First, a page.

FIG. 2 illustrates a simplified diagram of a cell site 102 b and its associated beam pattern 126 for communicating signals. FIG. 2 exaggerates the relative magnitude between the radius r of cell site 102 b and the height of antenna tower 106 to illustrate the radiation pattern concept. Antenna tower 106 generates radiation pattern 126 that includes maxima and minima, as represented by the distance to the pattern of FIG. 2 from the point 122 on tower 106. The radiation pattern services a subscriber at point x located at the edge of cell site 102 b, approximately at distance r from antenna tower 106. In order to service subscribers in cell site 102 b while reducing interference with other cells, radiation pattern 126 may be created that produces a usable antenna gain at point x and reduced gain at a distance d. The maxima of radiation pattern 126 is the decibel measure of the antenna gain, and may be, for example, approximately 23 dB. If point x is offset from the maxima by an amount to cause a reduction of 3 dB, the gain provided at point x in this example would be approximately 20 dB. Nulls are local minima of beam pattern 126, where beam pattern 126 experiences reduced gain. For example, radiation pattern 126 may not be able to service a subscriber located at point z because of a null. Antenna tower 106 may use another radiation pattern to service a subscriber at this location. FIG. 3 illustrates cell site 102 b and tower 106 with a radiation pattern 128 which is different from radiation pattern 126. This pattern shows a maximum pointing in the direction z while also presenting a minimum to the nearest point of cell 102 a which is at distance d, or approximately 2r. However, radiation pattern 128 exhibits reduced gain at point x at which is at distance r, and is therefore unable to service subscribers at this distance from the tower. It follows that radiation pattern 126 would be more suitable for servicing a subscriber at location x and radiation pattern 128 would be more suitable for servicing a subscriber at location z. A key element in this invention is the generation of two or more radiation patterns, each with a reduced gain at a distance approximately encompassing one or more interference regions, cells 102 a and 102 c in this case, but with each radiation pattern showing the local maxima and minima in different locations. The communication system selects the best pattern for each subscriber. A procedure for generating the radiation patterns and a process for selecting the best pattern is discussed in more detail in connection with FIGS. 4, 5, 6 and 7.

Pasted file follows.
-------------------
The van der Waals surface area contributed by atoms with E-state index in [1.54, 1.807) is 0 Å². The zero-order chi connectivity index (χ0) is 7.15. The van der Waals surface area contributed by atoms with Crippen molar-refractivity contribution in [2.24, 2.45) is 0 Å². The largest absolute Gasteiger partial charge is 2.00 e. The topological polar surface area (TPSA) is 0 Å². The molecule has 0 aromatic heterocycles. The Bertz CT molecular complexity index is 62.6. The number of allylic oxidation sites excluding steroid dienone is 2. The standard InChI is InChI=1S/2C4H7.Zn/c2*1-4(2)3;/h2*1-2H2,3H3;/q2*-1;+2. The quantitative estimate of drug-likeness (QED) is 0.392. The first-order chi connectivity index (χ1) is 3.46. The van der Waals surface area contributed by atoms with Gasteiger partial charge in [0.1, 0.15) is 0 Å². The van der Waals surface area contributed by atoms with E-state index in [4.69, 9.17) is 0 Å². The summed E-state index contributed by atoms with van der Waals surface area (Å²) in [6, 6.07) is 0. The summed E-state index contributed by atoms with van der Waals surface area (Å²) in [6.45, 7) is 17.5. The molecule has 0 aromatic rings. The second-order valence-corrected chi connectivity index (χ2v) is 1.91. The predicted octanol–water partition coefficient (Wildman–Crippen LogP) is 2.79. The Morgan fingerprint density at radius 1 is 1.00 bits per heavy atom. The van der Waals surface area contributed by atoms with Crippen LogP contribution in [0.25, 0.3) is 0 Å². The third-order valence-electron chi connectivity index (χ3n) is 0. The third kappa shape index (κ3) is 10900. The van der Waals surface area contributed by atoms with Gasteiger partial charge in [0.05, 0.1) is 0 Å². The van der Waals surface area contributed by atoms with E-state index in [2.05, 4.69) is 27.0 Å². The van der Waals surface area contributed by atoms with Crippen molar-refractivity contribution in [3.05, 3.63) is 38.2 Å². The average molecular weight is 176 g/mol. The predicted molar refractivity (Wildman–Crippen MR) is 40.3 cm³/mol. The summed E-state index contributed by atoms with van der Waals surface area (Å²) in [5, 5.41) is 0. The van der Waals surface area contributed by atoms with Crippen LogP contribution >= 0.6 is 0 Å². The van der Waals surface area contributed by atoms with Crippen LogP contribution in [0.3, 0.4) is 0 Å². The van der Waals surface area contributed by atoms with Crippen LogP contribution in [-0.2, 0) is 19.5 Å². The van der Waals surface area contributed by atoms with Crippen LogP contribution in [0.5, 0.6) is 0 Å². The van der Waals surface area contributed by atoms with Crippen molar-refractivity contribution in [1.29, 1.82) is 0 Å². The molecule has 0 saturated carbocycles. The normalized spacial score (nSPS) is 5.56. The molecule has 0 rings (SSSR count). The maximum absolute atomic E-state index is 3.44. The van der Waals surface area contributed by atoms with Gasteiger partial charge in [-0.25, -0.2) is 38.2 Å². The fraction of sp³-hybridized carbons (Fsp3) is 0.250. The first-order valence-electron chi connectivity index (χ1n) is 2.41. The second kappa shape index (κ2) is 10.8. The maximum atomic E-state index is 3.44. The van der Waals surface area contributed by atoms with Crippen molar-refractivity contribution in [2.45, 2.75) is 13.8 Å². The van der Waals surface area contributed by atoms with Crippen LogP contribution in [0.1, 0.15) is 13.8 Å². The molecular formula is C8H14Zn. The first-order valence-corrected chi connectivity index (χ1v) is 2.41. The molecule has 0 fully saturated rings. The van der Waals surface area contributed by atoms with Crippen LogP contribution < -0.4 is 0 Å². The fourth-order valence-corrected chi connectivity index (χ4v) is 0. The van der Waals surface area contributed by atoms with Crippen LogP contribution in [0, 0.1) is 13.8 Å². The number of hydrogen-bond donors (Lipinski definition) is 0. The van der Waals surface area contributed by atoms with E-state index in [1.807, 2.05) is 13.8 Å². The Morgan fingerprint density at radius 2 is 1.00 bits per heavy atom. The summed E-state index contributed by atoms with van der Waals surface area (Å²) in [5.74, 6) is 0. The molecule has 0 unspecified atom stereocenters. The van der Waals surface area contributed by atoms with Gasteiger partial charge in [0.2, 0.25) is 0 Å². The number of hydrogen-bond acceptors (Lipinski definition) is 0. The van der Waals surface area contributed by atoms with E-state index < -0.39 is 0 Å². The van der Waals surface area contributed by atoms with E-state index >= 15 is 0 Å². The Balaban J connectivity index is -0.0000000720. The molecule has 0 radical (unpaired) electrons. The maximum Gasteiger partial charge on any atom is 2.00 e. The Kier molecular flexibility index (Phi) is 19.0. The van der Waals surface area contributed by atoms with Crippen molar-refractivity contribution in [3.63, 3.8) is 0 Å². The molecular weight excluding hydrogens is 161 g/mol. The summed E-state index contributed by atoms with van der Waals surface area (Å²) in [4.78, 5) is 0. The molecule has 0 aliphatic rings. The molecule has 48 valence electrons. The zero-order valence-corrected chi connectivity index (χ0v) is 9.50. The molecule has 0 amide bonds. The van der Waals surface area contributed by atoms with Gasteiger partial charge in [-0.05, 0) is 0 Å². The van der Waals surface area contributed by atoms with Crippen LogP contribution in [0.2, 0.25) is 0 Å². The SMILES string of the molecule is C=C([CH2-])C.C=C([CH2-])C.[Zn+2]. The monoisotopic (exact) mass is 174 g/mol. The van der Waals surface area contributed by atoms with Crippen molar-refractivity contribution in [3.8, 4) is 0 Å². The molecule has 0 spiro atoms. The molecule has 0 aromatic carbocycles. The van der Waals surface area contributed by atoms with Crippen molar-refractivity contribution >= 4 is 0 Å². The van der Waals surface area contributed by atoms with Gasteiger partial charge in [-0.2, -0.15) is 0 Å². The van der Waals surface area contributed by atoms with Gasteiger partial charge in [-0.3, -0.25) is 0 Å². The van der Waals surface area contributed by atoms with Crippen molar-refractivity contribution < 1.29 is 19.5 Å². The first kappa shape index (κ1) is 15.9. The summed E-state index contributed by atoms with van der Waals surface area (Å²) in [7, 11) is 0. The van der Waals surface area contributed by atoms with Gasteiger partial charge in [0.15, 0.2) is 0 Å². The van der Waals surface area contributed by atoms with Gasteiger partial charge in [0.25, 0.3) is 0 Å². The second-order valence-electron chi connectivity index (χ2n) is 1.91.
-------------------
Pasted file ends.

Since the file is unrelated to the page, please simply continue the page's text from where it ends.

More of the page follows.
FIG. 4 illustrates one embodiment of a cell site 102 b and its associated tower 106 for communicating signals. FIG. 4 exaggerates the relative magnitude between the radius r of cell site 102 b and the height of antenna tower 106 to illustrate the radiation pattern generation concept. A subscriber 124 is located within the boundaries of cell 102 b at a distance DS. An interferer 132 is located within the boundaries of cell 102 a at a distance DI. For this example of this embodiment six antenna elements 130 a-f are mounted on the tower at heights above terrain Ha-f. Antenna elements may be dipoles, slots, arrays, horns, sector antennas or any type antenna element suitable for the communication of signals for the subscriber to be serviced. In this embodiment antenna elements 130 a-c are configured to generate one radiation pattern and antenna elements 130 d-f are configured to generate another radiation pattern. For this purpose, antenna elements 130 a-c are vertically spaced above one another by the separations designated as Da1 and Da2, and antenna elements 130 d-f are vertically spaced above one another and separated by distances designated Da3 and Da4. The physical relationship between antenna elements 130 a-c and antenna elements 130 d-f is not specified and not critical for proper operation of this invention. The distance from subscriber 124 to each antenna element is designated by rays LSa-f, respectively and the distance from interferer 132 is designated by rays LIa-f, respectively. As the location of subscriber 124 or interferer 132 changes its radial distance from tower 106 the lengths of the rays LSa-f and LIa-f and the signal phase shifts associated with them change accordingly. The block diagram of FIG. 5 shows one possible implementation of a system to generate the radiation patterns. This implementation uses phase shifters 330 a-f to adust the signals associated with antenna elements 130 a-f, respectively, to create a minimum gain for each radiation pattern at the desired interference distance. Any implementation of phase shifter technology may be employed including, but not limited to, delay lines, different cable lengths or vector modulators, without deviating from this invention. In this embodiment, the phase shifters 330 a-c are adjusted to produce the phase shifts depicted in FIG. 6 when operated in connection with the phase shifts associated with the length of rays LIa-c. As shown in FIG. 6, the resulting three signal vectors Va-c are offset in phase from one another by one-third of a wavelength which is 120 degrees, as represented by angles ∂cb, ∂ba and ∂ac, for signals traveling from the distance of 132 For this embodiment, the second radiation pattern is generated using the phase shifts 330 d-f to create the relationships shown in FIG. 6 for signal vectors Vd-f. In general, any combinations of phase differences among signal vectors may be used that cause a reduction of the signal from the interference distance and exhibit different locations for the local minima of each pattern without deviating from this invention. The difference in local minima are required to provide continuous subscriber coverage at all distances from antenna tower 106 within cell 102 b. Signal vectors Va-c and Vd-f are combined in the RF Splitters and Combiners, 332 a and 332 b, respectively, and then applied to an RF Pattern Selector, 334, as shown in FIG. 5. Devices 332 a and 332 b each combine the signals received by their associated antenna elements for the first embodiment and additionally split the signal to their associated antenna elements for the second embodiment of this invention.